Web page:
14:39 GMT18 September 2020
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    Question marks also hover over why Jenrick didn’t recuse himself from any decision-making in the application process, given his relationship with Desmond, and whether he or his officials had contact had with Desmond or his representatives regarding the potential multi-million saving.

    Housing minister Robert Jenrick refused to turn up to the House of Commons to answer questions about his go-ahead for a billionaire Conservative party donor’s property scheme, it has emerged.

    Labour MPs summoned Jenrick to defend the decision, which has been ruled unlawful, but he dispatched junior minister Chris Pincher instead. 

    In January, Jenrick approved controversial tycoon Richard Desmond’s plan to build 1,500 homes on the site of a former printworks on East London's Isle of Dogs – overturning rejections by the local council and independent inspectors.

    ​The decision came just a day before changes to the planning system, which would’ve cost Desmond’s company Northern & Shell an extra £30 - £50 million, were implemented.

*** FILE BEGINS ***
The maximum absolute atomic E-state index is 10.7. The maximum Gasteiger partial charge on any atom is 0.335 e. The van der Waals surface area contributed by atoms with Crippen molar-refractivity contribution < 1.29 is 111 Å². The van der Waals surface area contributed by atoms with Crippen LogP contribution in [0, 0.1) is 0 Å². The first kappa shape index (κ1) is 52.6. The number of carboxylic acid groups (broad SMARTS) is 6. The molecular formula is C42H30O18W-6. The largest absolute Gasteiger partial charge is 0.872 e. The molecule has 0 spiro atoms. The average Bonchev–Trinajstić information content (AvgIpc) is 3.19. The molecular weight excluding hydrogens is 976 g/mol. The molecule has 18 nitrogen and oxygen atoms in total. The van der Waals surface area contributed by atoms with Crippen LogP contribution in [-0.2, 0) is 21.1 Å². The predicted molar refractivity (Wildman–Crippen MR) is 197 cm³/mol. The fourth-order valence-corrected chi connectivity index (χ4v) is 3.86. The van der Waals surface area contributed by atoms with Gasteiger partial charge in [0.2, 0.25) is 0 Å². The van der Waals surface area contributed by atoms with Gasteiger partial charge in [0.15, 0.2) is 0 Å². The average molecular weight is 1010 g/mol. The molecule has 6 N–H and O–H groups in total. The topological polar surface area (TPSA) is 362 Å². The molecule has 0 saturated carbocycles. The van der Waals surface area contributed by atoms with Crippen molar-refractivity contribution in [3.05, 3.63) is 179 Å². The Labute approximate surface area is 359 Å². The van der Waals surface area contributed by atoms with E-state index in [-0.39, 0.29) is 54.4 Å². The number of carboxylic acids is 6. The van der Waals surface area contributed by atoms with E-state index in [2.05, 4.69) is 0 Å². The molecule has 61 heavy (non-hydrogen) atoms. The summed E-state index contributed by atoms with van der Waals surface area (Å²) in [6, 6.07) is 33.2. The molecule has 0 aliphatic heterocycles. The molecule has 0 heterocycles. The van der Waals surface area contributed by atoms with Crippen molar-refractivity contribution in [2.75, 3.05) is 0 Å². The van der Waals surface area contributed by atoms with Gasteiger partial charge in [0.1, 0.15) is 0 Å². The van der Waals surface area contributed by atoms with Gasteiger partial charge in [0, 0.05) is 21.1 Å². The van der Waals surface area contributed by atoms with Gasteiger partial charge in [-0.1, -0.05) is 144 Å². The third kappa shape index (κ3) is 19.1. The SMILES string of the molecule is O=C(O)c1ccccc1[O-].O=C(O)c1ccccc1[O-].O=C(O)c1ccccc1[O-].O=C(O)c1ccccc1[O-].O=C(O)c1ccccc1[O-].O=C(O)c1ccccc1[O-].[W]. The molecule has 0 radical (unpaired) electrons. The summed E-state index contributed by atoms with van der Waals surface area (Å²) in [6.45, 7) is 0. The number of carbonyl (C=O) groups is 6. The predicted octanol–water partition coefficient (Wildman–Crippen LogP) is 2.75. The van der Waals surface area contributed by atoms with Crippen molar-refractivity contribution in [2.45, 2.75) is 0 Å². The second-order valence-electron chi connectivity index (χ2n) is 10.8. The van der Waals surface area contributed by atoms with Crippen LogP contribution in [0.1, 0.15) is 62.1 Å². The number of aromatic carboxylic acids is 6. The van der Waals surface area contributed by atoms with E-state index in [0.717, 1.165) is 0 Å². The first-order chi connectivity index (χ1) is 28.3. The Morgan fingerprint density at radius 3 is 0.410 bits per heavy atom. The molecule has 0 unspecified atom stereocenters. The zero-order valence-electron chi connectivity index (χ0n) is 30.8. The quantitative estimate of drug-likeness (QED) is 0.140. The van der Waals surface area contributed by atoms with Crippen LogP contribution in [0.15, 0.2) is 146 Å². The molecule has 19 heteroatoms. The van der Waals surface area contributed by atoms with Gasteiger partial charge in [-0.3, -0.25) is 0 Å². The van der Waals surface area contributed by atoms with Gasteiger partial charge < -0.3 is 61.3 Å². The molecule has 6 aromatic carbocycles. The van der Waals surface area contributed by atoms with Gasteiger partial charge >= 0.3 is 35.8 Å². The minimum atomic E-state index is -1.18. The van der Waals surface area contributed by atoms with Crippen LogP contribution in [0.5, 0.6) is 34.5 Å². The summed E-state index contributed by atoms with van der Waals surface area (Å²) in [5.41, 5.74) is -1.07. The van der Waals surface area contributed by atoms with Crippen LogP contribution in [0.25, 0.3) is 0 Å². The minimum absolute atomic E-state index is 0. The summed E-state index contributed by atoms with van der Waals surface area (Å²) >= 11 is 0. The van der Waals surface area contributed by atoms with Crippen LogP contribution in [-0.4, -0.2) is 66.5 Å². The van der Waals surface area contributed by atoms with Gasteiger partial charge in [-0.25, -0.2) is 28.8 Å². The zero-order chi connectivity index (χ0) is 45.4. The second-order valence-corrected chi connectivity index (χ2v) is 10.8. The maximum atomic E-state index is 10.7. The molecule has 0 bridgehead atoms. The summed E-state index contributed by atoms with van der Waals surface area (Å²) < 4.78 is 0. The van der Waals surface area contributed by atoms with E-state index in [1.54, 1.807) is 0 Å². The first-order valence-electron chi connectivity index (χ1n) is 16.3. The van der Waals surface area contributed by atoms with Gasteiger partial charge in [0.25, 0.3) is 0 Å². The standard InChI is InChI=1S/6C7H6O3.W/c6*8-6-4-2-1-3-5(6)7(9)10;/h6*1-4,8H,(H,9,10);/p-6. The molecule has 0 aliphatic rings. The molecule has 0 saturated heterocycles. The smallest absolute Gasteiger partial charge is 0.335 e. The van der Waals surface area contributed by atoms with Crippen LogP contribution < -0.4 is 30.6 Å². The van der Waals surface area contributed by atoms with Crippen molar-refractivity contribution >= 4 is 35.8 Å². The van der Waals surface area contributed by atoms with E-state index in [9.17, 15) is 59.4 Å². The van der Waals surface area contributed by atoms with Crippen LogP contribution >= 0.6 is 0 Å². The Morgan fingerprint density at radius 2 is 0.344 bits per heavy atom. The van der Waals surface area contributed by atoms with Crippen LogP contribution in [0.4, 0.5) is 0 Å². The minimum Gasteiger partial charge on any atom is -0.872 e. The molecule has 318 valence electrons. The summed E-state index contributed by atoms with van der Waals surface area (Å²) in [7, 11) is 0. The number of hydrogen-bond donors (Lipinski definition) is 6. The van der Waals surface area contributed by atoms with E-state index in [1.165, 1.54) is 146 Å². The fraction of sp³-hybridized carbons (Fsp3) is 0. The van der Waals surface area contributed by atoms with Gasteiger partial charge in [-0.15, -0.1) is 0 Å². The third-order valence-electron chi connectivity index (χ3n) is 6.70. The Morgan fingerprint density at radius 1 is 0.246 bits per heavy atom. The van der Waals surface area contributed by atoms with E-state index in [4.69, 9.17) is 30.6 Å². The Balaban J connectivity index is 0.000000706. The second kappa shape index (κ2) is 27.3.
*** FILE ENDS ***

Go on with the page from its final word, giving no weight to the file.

It’s now emerged Mr Desmond donated £12,000 to the Conservatives 29th January, having shared a table at a Conservative fundraising dinner last November.

    Labour has demanded Jenrick publish all correspondence related to the planning decision, warning there must be no “cash for favours”, while also seeking clarification on whether he disclosed an earlier conversation with Desmond to his department’s top civil servant ahead of the go-ahead – and, if not, whether this breached the ministerial code.

    Pincher echoed the supportive words of other ministers at his Commons appearance, saying Jenrick acted properly and with propriety over his approval of the property scheme. However, such assurances are difficult to square with Jenrick’s own admission of wrongdoing in the case.

    ​After the council mounted a High Court challenge, he accepted it’d been “unlawful by reason of apparent bias” and agreed he’d take no further part in decisions relating to the matter.

    “Government policy is in no way influenced by party donations – they’re entirely separate. Donations to the Conservative party are properly and transparently declared to the Electoral Commission, published by them, and comply fully with the law,” the Conservative party alleged in a statement.


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